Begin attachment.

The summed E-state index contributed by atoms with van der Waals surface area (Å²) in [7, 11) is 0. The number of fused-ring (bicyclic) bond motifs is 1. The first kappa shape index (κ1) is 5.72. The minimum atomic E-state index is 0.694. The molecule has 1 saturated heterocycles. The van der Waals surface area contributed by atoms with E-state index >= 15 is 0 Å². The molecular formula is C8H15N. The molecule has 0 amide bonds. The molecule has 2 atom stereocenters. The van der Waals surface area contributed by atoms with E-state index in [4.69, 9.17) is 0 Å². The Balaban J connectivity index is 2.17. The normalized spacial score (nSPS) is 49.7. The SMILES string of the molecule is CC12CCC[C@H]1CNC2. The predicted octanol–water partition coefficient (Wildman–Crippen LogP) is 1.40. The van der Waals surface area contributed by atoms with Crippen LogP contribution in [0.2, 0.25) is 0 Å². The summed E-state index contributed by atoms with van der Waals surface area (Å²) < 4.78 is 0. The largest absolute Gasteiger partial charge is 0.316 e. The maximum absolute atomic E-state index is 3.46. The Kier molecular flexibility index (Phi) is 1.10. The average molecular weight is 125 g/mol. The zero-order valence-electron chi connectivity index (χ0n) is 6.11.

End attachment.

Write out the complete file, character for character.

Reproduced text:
The summed E-state index contributed by atoms with van der Waals surface area (Å²) in [7, 11) is 0. The number of fused-ring (bicyclic) bond motifs is 1. The first kappa shape index (κ1) is 5.72. The minimum atomic E-state index is 0.694. The molecule has 1 saturated heterocycles. The van der Waals surface area contributed by atoms with E-state index >= 15 is 0 Å². The molecular formula is C8H15N. The molecule has 0 amide bonds. The molecule has 2 atom stereocenters. The van der Waals surface area contributed by atoms with E-state index in [4.69, 9.17) is 0 Å². The Balaban J connectivity index is 2.17. The normalized spacial score (nSPS) is 49.7. The SMILES string of the molecule is CC12CCC[C@H]1CNC2. The predicted octanol–water partition coefficient (Wildman–Crippen LogP) is 1.40. The van der Waals surface area contributed by atoms with Crippen LogP contribution in [0.2, 0.25) is 0 Å². The summed E-state index contributed by atoms with van der Waals surface area (Å²) < 4.78 is 0. The largest absolute Gasteiger partial charge is 0.316 e. The maximum absolute atomic E-state index is 3.46. The Kier molecular flexibility index (Phi) is 1.10. The average molecular weight is 125 g/mol. The zero-order valence-electron chi connectivity index (χ0n) is 6.11.